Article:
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Prove

For any topological space $Y$ and any continuous maps $f, g : Y → X$, the set $\{y ∈ Y : f(y) = g(y)\}$ is closed in $Y$

is equivalent to

The diagonal $∆ = \{(x, x) : x ∈ X\}$ is a closed subset of $X × X$, in the product topology.

I've proved that the diagonal being closed is equivalent to $X$ being Hausdorff, and also proved that the diagonal closed implies the coincidence set is closed but can't do the reverse implication, any hints? Have tried to show the complement is open, ie there is an open neighbourhood about each point, but can't seem to find a useful way to use the coincidence set being closed. The functions $f, g$ seem to be mapping the 'wrong way' as it were, so not sure how their continuity can be used.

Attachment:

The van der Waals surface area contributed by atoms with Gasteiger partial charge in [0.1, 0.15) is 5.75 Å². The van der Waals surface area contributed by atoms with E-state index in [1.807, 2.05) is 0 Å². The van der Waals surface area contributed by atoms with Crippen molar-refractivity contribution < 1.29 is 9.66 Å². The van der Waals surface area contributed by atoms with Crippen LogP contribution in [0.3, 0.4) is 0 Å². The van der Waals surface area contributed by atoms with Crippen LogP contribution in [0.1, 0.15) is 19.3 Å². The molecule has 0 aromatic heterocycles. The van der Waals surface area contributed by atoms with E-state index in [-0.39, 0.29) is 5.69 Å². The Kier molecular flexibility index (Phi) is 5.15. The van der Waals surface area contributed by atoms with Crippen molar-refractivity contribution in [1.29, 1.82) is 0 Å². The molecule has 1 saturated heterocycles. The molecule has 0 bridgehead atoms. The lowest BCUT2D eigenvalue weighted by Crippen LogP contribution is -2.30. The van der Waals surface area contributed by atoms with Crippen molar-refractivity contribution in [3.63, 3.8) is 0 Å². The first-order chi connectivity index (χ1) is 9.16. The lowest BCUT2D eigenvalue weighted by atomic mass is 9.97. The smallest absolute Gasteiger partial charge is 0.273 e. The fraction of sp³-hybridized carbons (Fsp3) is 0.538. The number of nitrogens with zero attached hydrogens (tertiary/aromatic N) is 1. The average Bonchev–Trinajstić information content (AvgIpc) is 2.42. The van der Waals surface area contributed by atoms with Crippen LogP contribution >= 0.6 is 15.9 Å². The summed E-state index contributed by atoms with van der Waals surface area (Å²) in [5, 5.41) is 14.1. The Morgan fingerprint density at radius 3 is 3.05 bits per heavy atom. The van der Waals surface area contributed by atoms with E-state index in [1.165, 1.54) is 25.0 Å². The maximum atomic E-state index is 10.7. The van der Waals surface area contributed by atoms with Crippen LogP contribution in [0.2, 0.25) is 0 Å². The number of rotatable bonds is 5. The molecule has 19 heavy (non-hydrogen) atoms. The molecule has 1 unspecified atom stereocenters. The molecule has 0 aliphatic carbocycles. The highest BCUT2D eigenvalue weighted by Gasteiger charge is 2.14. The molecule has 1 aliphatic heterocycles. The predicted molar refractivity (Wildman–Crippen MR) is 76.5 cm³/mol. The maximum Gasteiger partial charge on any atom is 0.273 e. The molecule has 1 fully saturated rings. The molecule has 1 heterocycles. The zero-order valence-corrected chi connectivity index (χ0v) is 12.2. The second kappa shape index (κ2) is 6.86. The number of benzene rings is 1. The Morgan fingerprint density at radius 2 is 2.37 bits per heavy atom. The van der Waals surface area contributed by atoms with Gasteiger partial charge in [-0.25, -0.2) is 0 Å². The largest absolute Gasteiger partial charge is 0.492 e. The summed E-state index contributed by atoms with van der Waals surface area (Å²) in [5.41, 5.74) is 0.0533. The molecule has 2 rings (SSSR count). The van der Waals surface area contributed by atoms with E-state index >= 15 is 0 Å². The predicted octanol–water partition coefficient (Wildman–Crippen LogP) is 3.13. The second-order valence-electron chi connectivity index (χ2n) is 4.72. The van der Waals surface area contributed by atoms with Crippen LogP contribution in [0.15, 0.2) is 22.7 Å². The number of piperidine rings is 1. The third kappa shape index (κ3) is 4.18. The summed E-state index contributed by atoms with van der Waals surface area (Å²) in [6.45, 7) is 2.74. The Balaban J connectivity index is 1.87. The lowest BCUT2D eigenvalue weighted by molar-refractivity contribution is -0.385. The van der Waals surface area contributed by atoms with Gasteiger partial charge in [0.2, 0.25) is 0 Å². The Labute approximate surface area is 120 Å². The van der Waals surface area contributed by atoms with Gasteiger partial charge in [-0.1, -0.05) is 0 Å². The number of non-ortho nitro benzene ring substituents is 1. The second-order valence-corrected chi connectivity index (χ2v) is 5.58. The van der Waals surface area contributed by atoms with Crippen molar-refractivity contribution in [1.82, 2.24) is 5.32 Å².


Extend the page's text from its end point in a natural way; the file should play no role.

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Note that $\Delta$ is the coincidence set of the two projections from $X\times X$ to $X$. The projections are $p_1 : X\times X\to X,\;(x,x')\mapsto x$ and $p_2 : X\times X\to X,\;(x,x')\mapsto x'$.

Indeed, it's the set of points $(x,x')$ s.t. $x=x'$...

Thus the diagonal is closed.

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Consider the map $p_1:X\times X\rightarrow X$ given by $(x,y)\mapsto x$ and $p_2:X\times X\rightarrow X$ given by $(x,y)\mapsto y$.

$p_1$ and $p_2$ are continuous maps and $\Delta=\{(x,y)\in X\times X\mid p_1=p_2\}$.

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Consider $\pi_1:X_1$x$X_2 \rightarrow X_1$ and $\pi_2:X_1$x$X_2 \rightarrow X_2$ where $X_1 = X = X_2$, $\forall i \in \left\{1, 2\right\}$, $\pi_i$ is the natural projection, i.e. $\pi_i(x_1, x_2) = x_i$.

We know that $\pi_i$ is continue $\forall i \in \left\{1, 2\right\}$, and $\Delta(X)$ is the coincidence set of $\pi_1$ and $\pi_2$.

Now we use the hypothesis and we have the thesis.

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